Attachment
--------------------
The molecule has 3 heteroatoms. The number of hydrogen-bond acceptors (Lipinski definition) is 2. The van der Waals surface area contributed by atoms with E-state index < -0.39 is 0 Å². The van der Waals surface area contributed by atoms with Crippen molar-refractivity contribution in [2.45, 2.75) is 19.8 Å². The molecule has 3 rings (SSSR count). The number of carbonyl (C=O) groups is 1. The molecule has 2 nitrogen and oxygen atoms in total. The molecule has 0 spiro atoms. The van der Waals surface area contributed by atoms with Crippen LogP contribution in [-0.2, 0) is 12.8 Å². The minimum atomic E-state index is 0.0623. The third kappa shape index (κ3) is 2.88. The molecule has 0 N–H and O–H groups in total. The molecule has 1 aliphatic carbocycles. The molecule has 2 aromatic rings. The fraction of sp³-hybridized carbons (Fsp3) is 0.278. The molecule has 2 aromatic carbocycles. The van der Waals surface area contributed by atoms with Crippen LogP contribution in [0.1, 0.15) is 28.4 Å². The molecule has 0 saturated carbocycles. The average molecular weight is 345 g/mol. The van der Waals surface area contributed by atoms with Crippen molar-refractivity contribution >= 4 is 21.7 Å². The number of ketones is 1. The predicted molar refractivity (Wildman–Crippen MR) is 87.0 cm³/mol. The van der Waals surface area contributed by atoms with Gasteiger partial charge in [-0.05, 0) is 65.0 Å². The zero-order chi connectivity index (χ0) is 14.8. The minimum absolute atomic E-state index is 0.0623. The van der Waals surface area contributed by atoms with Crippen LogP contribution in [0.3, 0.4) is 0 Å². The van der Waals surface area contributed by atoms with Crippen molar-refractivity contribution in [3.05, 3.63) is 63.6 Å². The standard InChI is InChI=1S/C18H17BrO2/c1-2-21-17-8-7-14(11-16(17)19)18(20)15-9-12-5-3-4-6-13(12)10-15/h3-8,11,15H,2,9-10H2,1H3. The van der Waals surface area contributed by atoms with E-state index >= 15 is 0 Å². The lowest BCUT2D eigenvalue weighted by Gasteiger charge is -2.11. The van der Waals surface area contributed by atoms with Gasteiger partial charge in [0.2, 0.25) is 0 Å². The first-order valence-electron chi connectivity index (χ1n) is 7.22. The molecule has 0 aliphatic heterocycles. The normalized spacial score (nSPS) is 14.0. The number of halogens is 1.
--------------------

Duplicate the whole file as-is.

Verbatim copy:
The molecule has 3 heteroatoms. The number of hydrogen-bond acceptors (Lipinski definition) is 2. The van der Waals surface area contributed by atoms with E-state index < -0.39 is 0 Å². The van der Waals surface area contributed by atoms with Crippen molar-refractivity contribution in [2.45, 2.75) is 19.8 Å². The molecule has 3 rings (SSSR count). The number of carbonyl (C=O) groups is 1. The molecule has 2 nitrogen and oxygen atoms in total. The molecule has 0 spiro atoms. The van der Waals surface area contributed by atoms with Crippen LogP contribution in [-0.2, 0) is 12.8 Å². The minimum atomic E-state index is 0.0623. The third kappa shape index (κ3) is 2.88. The molecule has 0 N–H and O–H groups in total. The molecule has 1 aliphatic carbocycles. The molecule has 2 aromatic rings. The fraction of sp³-hybridized carbons (Fsp3) is 0.278. The molecule has 2 aromatic carbocycles. The van der Waals surface area contributed by atoms with Crippen LogP contribution in [0.1, 0.15) is 28.4 Å². The molecule has 0 saturated carbocycles. The average molecular weight is 345 g/mol. The van der Waals surface area contributed by atoms with Crippen molar-refractivity contribution >= 4 is 21.7 Å². The number of ketones is 1. The predicted molar refractivity (Wildman–Crippen MR) is 87.0 cm³/mol. The van der Waals surface area contributed by atoms with Gasteiger partial charge in [-0.05, 0) is 65.0 Å². The zero-order chi connectivity index (χ0) is 14.8. The minimum absolute atomic E-state index is 0.0623. The van der Waals surface area contributed by atoms with Crippen LogP contribution in [0.3, 0.4) is 0 Å². The van der Waals surface area contributed by atoms with Crippen molar-refractivity contribution in [3.05, 3.63) is 63.6 Å². The standard InChI is InChI=1S/C18H17BrO2/c1-2-21-17-8-7-14(11-16(17)19)18(20)15-9-12-5-3-4-6-13(12)10-15/h3-8,11,15H,2,9-10H2,1H3. The van der Waals surface area contributed by atoms with E-state index >= 15 is 0 Å². The lowest BCUT2D eigenvalue weighted by Gasteiger charge is -2.11. The van der Waals surface area contributed by atoms with Gasteiger partial charge in [0.2, 0.25) is 0 Å². The first-order valence-electron chi connectivity index (χ1n) is 7.22. The molecule has 0 aliphatic heterocycles. The normalized spacial score (nSPS) is 14.0. The number of halogens is 1.